As a result, CZI officials have been consulting dozens of academics, legislators, developers, and other experts in housing to find solutions, and they are still looking and listening. These efforts include a grant to UC Berkeley’s Terner Center for Housing Innovation to generate more ideas and research.
Housing is one of the issues where CZI’s LLC structure has allowed it to invest in market-based solutions, such as a $5 million investment in Y Combinator startup Landed, which helps teachers afford down payments on homes by investing in the home.
“There are not many ways to solve the housing problem: Build more supply, pay people more, or subsidize,” said Landed co-founder Alex Lofton. Any money made from such an investment then goes back into the fund, which, in theory, creates a “market-based solution that will go on in perpetuity,” Lofton said.
But as with criminal justice reform, government advocacy will be a critical part of CZI’s strategy on housing. “I don’t think you can solve this problem without government action, and I don’t think CZI thinks so either,” said professor Carol Galante, the Terner Center’s faculty director.
CZI-funded groups have donated money to successful ballot initiatives in the Bay Area and lobbied for California’s recent housing package — the biggest in a decade with 15 separate bills, which Democratic Gov. Jerry Brown signed at the end of September. The package contained a $4 billion housing bond on the state’s 2018 ballot, new rules for cities that are failing to meet their affordable-housing goals, a streamlining of environmental regulations with the goal of expediting the construction process, and permanent funding for affordable housing units.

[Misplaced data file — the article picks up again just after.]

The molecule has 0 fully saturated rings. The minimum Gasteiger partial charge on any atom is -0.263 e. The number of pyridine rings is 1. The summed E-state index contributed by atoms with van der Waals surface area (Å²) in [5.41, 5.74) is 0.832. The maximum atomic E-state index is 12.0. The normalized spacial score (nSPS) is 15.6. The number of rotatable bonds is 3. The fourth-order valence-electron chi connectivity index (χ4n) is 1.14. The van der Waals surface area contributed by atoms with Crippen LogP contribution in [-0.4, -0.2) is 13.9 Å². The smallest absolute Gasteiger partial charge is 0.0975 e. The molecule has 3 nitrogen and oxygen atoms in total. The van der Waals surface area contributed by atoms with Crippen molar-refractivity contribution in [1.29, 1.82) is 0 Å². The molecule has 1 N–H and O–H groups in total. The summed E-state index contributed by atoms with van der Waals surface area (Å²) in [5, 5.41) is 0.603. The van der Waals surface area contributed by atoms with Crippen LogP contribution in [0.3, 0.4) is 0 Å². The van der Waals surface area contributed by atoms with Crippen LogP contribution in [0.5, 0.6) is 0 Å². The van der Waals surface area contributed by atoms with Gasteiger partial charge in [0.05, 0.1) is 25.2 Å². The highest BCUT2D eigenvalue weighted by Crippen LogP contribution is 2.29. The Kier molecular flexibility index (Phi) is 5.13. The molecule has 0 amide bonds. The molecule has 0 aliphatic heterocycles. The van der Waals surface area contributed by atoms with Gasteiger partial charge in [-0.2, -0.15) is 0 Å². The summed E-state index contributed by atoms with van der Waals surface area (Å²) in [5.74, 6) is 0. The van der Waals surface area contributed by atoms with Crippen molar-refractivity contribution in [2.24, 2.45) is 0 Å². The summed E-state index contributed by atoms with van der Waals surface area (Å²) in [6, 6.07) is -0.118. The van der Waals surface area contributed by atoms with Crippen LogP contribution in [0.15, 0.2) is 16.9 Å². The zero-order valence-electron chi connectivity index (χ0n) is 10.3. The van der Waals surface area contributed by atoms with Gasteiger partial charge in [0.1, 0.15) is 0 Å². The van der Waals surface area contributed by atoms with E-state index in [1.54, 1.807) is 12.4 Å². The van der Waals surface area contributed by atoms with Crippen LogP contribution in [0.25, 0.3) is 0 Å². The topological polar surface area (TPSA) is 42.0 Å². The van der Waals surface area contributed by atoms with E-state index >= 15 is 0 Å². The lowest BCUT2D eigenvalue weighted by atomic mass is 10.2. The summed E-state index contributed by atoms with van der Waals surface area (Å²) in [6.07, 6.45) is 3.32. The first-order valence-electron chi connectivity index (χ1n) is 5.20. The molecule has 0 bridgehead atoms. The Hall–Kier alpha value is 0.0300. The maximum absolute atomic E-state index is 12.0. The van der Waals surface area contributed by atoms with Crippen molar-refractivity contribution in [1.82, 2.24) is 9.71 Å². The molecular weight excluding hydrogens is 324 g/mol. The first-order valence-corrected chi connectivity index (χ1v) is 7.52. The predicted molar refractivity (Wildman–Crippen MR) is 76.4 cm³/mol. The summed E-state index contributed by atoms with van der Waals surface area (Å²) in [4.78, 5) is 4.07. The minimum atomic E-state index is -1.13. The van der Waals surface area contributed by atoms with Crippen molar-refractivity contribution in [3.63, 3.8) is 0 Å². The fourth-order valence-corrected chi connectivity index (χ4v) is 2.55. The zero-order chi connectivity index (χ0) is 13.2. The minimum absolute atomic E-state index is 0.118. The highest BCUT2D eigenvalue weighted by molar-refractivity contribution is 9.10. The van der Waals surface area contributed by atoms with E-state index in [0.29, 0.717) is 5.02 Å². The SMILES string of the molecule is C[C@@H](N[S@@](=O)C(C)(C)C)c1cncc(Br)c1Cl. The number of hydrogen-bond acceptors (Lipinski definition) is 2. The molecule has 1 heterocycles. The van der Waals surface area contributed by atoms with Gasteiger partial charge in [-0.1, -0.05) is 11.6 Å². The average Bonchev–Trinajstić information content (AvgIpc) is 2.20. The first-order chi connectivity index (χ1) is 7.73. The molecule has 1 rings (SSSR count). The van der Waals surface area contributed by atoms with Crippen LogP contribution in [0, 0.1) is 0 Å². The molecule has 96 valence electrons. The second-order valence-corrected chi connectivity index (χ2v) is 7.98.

Targeting local politics
Like a lot of conservative money from wealthy donors that has flowed every which way over the past decade, CZI sees a big opportunity in local politics.
“[CZI] money is more likely to be a difference-maker on the state level than the federal level,” said Lenore Anderson, a Chan-Zuckerberg grantee. Anderson is the executive director of Californians for Safety and Justice and was a co-author of Proposition 47, a successful California ballot initiative passed in 2014 that allows Californians with felony convictions to wipe their records clean after certain felony crimes were revised down to misdemeanors.
Others say it’s just a matter of time before CZI starts flexing its muscle on national issues. “They’ll find that to really force systemic change, they’ll quickly be focusing on the federal level, because that’s where you get scale,” said Juleanna Glover, a Republican consultant who has represented Silicon Valley companies such as Tesla and Uber.
Earlier high-profile efforts funded by Zuckerberg to pursue both political action and philanthropy have met controversy and mixed results.
Before immigration reform group FWD.us became a major player in the fight to preserve DACA and its recent expansion into criminal justice reform, it had fought hard and failed to pass comprehensive immigration reform in 2013-14, and was considered a political flop. And Zuckerberg’s $100 million donation to Newark, New Jersey, schools in 2010 famously brought significant local backlash — although a new study (funded in part by CZI) suggests that student outcomes have begun improving in the last few years.
But CZI officials say their efforts aren’t about one piece of legislation, or one city, or one election cycle. In fact, they see their role as being engaged on several issues and pieces of legislation continuously over the coming decades.
“What you’ll generally see is you’ll see activities flair up around a moment,” said Plouffe. “But if you’re out there in a sustained way, organizing and making arguments and telling compelling stories, you will often strengthen yourself for that next moment.”
Zuck doesn’t even need to run.